Microsoft offers 802.1x wireless authentication support as an add-on to Windows 2000 and a built-in 802.1x client for Windows XP. For earlier OSs, Funk Software's Odyssey provides 802.1x support on most Windows-based systems, including Pocket PC devices.
Although 802.1x solves a major part of the wireless security puzzle for enterprise users, small office/home office (SOHO) users like me are unlikely to set up a RADIUS server in our homes. To solve this problem, the Wi-Fi Alliance introduced Wi-Fi Protected Access. WPA incorporates the 802.1x Extensible Authentication Protocol (EAP) and Dynamic Key Distribution models with a Message Integrity Check feature. For SOHO users, WPA includes a preshared key option (i.e., matching passwords), which eliminates the need for a RADIUS server to authenticate against. In contrast to WEP's static, manually entered keys, WPA automatically distributes cryptographically strong keys on a per-user, per-session, or per-packet basis. Because WPA is a superset of 802.1x, it retains server-based authentication for enterprise use. Unfortunately, to deploy WPA you must have compatible APs and clients. The Wi-Fi Alliance announced the first certified WPA-compatible products on April 29, including APs (and AP reference designs) from Atheros Communications, Broadcom, Cisco Systems, and Intersil and adapters from Intel and Symbol Technologies. Linksys, which offers one of the most common low-end AP and client solutions, recently released for its 802.11g products a firmware update that supports the official 802.11g specification and WPA. You might be able to upgrade your existing AP and adapter firmware to support WPA, so check with your hardware vendor.
In the Meantime ...
While we wait for vendors to supply WPA-compatible hardware, we can take several steps to secure our APs. Most of today's APs provide at least WEP-based security, many let you filter specific media access control (MAC) addresses, and some let you disable public advertisements of the SSID. None of these steps will provide perfect security—WEP is vulnerable to brute-force attacks and MAC addresses can be spoofed—but they'll slow down casual hackers. In addition, you can use a firewall with an AP and monitor the firewall's logs for hack attempts. But before you can take any of these steps, the administrator or AP owner must know that a problem exists.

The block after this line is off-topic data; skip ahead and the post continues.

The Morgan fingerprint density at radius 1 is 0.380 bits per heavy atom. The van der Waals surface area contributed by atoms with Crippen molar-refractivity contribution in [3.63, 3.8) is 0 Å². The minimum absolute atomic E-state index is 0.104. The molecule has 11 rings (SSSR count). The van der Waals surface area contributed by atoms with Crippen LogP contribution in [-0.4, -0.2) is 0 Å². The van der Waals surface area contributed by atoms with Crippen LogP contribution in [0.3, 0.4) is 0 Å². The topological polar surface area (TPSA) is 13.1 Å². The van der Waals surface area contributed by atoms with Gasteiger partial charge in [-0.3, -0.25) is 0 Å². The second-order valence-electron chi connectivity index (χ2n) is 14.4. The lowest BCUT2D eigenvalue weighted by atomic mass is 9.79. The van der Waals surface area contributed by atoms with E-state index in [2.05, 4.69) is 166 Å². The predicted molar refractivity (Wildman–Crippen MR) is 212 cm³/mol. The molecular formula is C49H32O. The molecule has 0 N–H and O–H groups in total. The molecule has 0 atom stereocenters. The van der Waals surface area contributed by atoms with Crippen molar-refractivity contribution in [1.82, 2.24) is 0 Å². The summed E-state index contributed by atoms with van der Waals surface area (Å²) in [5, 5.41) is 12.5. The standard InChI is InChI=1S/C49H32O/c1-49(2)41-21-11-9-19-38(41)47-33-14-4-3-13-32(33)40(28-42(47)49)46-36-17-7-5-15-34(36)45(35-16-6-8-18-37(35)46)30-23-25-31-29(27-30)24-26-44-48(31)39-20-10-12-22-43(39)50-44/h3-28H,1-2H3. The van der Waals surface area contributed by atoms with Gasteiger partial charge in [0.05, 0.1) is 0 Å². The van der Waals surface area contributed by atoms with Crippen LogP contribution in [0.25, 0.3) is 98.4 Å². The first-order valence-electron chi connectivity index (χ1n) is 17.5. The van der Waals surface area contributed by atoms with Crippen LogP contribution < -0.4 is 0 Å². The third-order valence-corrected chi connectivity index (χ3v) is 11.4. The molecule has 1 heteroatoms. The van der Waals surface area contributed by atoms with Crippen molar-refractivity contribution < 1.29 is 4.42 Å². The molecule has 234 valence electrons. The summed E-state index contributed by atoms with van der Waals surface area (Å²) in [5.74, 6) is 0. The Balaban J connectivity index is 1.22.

The most important solution to the problems I've been discussing is education—and that's where readers of this column can help. If you own a notebook PC or handheld mobile device with a wireless card, I urge you to perform a site survey in your office and a war drive around your home. Software to perform these surveys such as NetStumbler is available for free. If you find a rogue AP in your office, you'll want to have a long talk with whomever installed it and make sure that it's properly secured. If one of your neighbors is running a wide-open AP, you might want to have a chat with him or her as well or perhaps leave a copy of this article where that person can find it.
Of course, conducting site surveys of every installation isn't practical for most enterprise IT managers. Instead, they need a software solution that inspects data from the APs, routers, and possibly the wireless mobile devices themselves and automatically alerts the IT staff when the software detects an unauthorized AP. Several software products address this requirement. AirDefense RogueWatch detects wireless APs automatically, in conjunction with the company's proprietary wireless Intrusion Detection System (IDS). AirWave offers optional wireless and wireline rogue AP detection modules as part of its AirWave Management Platform (the wireless module works only with select APs). Wavelink provides rogue AP detection as part of its Wavelink Mobile Manager product—the software generates a report of all APs within range of each mobile device and compares this information against a list of authorized APs. And Cisco Systems has announced that it will provide rogue AP detection in fourth quarter 2003, including a firmware upgrade to Cisco Aironet 1100 and Aironet 1200 series routers, as part of its Structured Wireless-Aware Network initiative.
By taking appropriate steps to secure our own APs and educating the general public about the dangers of leaving residential and SOHO APs wide open, we can bridge the gap until advanced technologies such as WPA and 802.11i become widely available. I think taking these steps is in everyone's interest.
Note: In my August 2003 Mobile & Wireless column, I discussed wireless Voice over IP (VoIP) as a potential mobile killer app. It turns out I'm not alone. Since that column went to press, I've learned that Toshiba will include VoIP software with its Tablet PCs, Pocket PCs, and conventional notebooks, so stay tuned.